"Whenever I go into a restaurant, I order both a chicken and an egg to see which comes first"

Wednesday, October 8, 2014

Adult Halloween–A Tepid Affair Far From Dahomey

My son told me that he liked Halloween better than any other holiday.  “Better than Christmas?”, I asked. “And all the presents?”

“Way better.”

“And the Fourth of July?  Remember how last year we blew up trash cans just like Daddy used to do when he was a boy?”.

“Way, waaaayyy better.”

“Thanksgiving? You like Auntie Angie’s eggplant and Uncle Denton’s magic tricks.”

Nope, there was no holiday better than Halloween; and it wasn’t even a holiday, a day off from school, or the start of a long vacation.  It was simply the most fun ever.  You get to dress up like snakes and devils and He-Man figures, he said, and run around the neighborhood at night and eat candy for a week.

“The dressing up is the best part.”

He always decided on his Halloween costume in September, shortly after school started.  A comic book, a bad dream, something on television, a broken toy – wherever the idea came from, he knew it clearly and early.  His costumes were so unusual that they had to be made. 

One year he said he wanted to be a priest who really was a devil, and his grandmother – ironically a very devout Catholic – helped him find, assemble, and tailor his outfit. A dark jacket, black shirt, turned-around collar, and a tiny pair of red horns jerry-rigged to his head with picture wire and eye-hooks.  I asked him where he got this particular idea.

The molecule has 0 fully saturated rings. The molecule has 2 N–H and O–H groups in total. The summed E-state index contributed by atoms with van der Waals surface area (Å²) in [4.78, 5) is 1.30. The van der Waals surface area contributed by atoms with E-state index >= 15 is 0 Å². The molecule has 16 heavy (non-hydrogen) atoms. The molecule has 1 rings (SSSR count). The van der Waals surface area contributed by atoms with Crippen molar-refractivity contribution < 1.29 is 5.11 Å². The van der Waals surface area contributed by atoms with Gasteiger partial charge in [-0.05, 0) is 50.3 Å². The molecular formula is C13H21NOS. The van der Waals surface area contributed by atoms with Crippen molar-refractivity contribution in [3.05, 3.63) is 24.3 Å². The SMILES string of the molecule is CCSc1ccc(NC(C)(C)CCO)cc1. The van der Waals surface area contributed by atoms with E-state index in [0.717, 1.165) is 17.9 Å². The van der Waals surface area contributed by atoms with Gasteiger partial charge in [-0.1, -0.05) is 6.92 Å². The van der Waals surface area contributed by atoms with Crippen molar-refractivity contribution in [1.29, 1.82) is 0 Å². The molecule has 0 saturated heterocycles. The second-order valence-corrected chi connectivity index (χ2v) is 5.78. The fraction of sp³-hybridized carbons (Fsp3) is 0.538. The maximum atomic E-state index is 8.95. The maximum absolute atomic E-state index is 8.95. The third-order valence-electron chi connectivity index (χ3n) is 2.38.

“Father Murphy looked like a devil in Confession”, he said, and indeed he did.  Behind the latticed screen of the confessional the old priest was cast in the weird flickering light of the votive candles by the altar. As he shifted his weight to fit in the small enclosure and raised his arms to adjust his clerical collar, the whorls and flanges on his badly-cut hair looked like horns.

Incidentally Father Murphy was the priest who preached most about the Devil who for him was real, palpable, and next door.  As the priest spoke from the pulpit, his eyes rolled back into his head, his arms were thrust out and wheeled wildly around him, and he hollered, “He is here.  The Devil is here.  Can you smell him?  Can you smell his rotting flesh, his foul teeth, and bestial body? Look around you…”  Here Father Murphy paused dramatically and watched as parishioners turned their heads towards the baptismal font and the sacristy. “See him? There!”, he pointed to the dark at the top of the stairs leading to Catechism class. “Follow him into the depths of Hell, and you will never return. “

“His breath stinks, too”, my son added.

My son did not want to be Father Murphy.  He wanted to be half-Christ, half-Devil - an ecstatic creation popular in the lore of the newly Christianized Papua New Guineans reported in National Geographic. He was definitely on the right track.

Halloween has become big business in America; and apparently adults now buy more Halloween gear for themselves than for their children.